Pulling a Rabbit out of the hat could be marketing magic for Volkswagen - if U.S. execs have learned from the less-than-stellar performance of the New Beetle.
This time, Volkswagen needs more than just baby boomer nostalgia.
Kerri Martin, VW's director of brand innovation, will need to see to that.
The Rabbit name wasn't around long enough to build up the same kind of cult following as the Beetle. It was a front-wheel-drive hatchback for practical people who demanded fuel efficiency.
As a result, the Rabbit's quality issues were irritating, not quirky and lovable. That's another potential problem; ask anybody who owned one.
The Rabbit went on sale in late 1974 as a 1975 model when the OPEC oil embargo made everybody think about fuel economy. It was sold only until 1984. When the second version arrived, it was christened the Golf, which it has been for two decades and two more model changes.
As of last October, there were still about 66,500 Rabbits on the road in the United States, according to R.L. Polk & Co. About 40 percent had diesel engines.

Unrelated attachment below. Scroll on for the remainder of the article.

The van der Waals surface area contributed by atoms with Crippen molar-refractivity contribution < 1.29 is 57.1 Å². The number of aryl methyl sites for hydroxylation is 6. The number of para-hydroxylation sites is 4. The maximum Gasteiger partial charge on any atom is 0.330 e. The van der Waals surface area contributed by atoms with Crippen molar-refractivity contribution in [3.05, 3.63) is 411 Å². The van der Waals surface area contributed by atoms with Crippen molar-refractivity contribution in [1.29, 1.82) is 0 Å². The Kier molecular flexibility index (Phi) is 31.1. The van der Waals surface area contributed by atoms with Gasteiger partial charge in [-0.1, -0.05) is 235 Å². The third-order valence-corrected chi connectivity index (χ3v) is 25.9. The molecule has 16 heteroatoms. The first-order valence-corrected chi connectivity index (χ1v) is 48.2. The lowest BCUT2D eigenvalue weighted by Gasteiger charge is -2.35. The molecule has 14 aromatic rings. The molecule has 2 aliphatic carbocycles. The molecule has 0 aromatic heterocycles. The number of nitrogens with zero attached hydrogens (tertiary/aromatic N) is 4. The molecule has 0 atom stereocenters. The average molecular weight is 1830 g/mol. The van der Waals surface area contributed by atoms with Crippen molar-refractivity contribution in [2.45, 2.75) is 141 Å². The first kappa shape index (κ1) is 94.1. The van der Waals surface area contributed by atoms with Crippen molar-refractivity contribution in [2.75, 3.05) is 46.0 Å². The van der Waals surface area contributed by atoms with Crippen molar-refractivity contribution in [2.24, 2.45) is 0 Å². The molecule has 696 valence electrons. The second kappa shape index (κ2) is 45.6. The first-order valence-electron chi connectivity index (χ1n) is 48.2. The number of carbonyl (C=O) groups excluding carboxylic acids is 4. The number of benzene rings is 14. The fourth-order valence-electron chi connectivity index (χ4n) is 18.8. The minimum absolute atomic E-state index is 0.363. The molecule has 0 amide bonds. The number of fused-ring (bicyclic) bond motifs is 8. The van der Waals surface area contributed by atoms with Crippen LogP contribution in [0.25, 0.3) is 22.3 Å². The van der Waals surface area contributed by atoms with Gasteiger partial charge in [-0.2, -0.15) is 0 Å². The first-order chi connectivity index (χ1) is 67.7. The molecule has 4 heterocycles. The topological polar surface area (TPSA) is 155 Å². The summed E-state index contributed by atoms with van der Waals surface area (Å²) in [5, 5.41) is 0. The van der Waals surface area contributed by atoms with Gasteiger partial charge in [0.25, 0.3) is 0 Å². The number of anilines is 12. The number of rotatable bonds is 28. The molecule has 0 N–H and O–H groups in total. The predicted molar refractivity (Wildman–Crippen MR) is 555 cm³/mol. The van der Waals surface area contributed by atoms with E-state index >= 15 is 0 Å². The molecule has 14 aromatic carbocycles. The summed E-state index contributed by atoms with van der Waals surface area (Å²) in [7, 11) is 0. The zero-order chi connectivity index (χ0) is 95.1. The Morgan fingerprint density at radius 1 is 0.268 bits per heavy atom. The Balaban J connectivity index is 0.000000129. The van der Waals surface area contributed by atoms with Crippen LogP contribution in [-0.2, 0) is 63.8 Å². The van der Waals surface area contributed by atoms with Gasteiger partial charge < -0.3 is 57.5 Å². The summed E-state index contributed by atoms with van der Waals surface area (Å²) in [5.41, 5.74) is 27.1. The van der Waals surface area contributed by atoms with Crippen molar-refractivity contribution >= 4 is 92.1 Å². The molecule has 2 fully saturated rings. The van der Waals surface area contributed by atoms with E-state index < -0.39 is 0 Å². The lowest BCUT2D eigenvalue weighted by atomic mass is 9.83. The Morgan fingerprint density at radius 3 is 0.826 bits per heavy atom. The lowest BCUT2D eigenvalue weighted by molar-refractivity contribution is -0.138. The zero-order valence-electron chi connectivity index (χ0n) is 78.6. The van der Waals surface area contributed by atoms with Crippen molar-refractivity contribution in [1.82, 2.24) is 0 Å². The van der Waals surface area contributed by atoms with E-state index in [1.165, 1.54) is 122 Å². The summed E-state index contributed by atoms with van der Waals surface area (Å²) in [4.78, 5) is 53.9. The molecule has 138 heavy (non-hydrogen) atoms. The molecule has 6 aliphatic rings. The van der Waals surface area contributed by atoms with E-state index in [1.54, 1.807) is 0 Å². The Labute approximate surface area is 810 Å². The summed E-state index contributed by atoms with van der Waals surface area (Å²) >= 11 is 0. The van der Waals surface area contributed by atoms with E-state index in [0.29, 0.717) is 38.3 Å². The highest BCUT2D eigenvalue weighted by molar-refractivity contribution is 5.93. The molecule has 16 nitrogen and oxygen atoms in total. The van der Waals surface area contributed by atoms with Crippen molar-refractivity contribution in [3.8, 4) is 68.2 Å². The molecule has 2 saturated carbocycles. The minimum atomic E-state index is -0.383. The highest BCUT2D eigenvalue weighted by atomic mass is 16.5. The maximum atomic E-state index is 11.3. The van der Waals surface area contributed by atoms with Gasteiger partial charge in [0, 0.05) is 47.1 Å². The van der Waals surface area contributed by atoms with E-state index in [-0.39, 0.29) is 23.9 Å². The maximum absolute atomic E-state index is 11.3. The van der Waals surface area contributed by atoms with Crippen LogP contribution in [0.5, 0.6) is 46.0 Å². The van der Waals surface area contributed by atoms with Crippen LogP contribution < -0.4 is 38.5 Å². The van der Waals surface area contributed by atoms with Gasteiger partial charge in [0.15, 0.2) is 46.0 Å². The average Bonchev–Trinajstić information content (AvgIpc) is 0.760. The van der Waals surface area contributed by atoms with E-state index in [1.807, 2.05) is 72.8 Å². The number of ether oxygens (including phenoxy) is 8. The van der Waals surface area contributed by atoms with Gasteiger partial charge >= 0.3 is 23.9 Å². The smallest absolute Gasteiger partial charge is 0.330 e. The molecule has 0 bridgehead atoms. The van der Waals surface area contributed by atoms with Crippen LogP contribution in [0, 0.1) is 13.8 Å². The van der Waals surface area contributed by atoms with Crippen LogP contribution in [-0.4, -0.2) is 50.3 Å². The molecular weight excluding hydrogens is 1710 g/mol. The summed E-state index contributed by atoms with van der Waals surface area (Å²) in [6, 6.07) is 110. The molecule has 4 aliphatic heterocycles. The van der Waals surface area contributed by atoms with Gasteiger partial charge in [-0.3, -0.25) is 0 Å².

A friend who worked at Volkswagen of America in the mid-1980s says the name change was Jim Fuller's idea. Fuller, who was VW's U.S. honcho, wanted to leverage Volkswagen's German heritage. So when the second-generation car came to America, he insisted it have the same name as the car sold in Europe and everywhere else.
Sadly, Fuller was one of the VW execs killed when Pan Am Flight 103 exploded over Lockerbie, Scotland, in 1988.
Fuller might not have approved of using the Rabbit name on the new car when it goes on sale this summer. But the new model will share something else with the original: an optional diesel.
Depending on what happens with gasoline prices, that could be the real magic trick.
Edward Lapham writes five commentaries each week for autonews.com. You can read them at autonews.com/edwardlapham.